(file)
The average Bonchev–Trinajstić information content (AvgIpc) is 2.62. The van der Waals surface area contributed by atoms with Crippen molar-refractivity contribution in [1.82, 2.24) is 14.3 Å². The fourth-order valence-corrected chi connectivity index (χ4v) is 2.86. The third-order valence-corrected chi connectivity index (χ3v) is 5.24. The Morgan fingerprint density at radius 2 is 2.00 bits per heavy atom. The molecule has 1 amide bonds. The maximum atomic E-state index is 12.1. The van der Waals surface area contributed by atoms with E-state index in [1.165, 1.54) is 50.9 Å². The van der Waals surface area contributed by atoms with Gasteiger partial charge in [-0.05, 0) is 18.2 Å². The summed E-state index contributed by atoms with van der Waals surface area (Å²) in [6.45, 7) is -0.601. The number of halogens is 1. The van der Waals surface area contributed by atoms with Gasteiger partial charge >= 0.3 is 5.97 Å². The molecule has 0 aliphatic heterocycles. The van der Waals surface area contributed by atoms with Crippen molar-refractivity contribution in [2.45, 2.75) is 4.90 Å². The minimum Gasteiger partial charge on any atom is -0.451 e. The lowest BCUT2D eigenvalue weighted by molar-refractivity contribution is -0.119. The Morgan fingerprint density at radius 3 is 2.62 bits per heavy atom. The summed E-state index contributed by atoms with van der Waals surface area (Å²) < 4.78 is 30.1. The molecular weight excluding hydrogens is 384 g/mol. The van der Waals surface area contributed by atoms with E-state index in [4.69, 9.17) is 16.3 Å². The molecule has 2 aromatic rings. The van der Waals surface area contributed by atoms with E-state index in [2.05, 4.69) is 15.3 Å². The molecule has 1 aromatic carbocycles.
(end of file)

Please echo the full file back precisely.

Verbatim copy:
The average Bonchev–Trinajstić information content (AvgIpc) is 2.62. The van der Waals surface area contributed by atoms with Crippen molar-refractivity contribution in [1.82, 2.24) is 14.3 Å². The fourth-order valence-corrected chi connectivity index (χ4v) is 2.86. The third-order valence-corrected chi connectivity index (χ3v) is 5.24. The Morgan fingerprint density at radius 2 is 2.00 bits per heavy atom. The molecule has 1 amide bonds. The maximum atomic E-state index is 12.1. The van der Waals surface area contributed by atoms with E-state index in [1.165, 1.54) is 50.9 Å². The van der Waals surface area contributed by atoms with Gasteiger partial charge in [-0.05, 0) is 18.2 Å². The summed E-state index contributed by atoms with van der Waals surface area (Å²) in [6.45, 7) is -0.601. The number of halogens is 1. The van der Waals surface area contributed by atoms with Gasteiger partial charge >= 0.3 is 5.97 Å². The molecule has 0 aliphatic heterocycles. The van der Waals surface area contributed by atoms with Crippen molar-refractivity contribution in [2.45, 2.75) is 4.90 Å². The minimum Gasteiger partial charge on any atom is -0.451 e. The lowest BCUT2D eigenvalue weighted by molar-refractivity contribution is -0.119. The Morgan fingerprint density at radius 3 is 2.62 bits per heavy atom. The summed E-state index contributed by atoms with van der Waals surface area (Å²) < 4.78 is 30.1. The molecular weight excluding hydrogens is 384 g/mol. The van der Waals surface area contributed by atoms with E-state index in [4.69, 9.17) is 16.3 Å². The molecule has 2 aromatic rings. The van der Waals surface area contributed by atoms with E-state index in [2.05, 4.69) is 15.3 Å². The molecule has 1 aromatic carbocycles.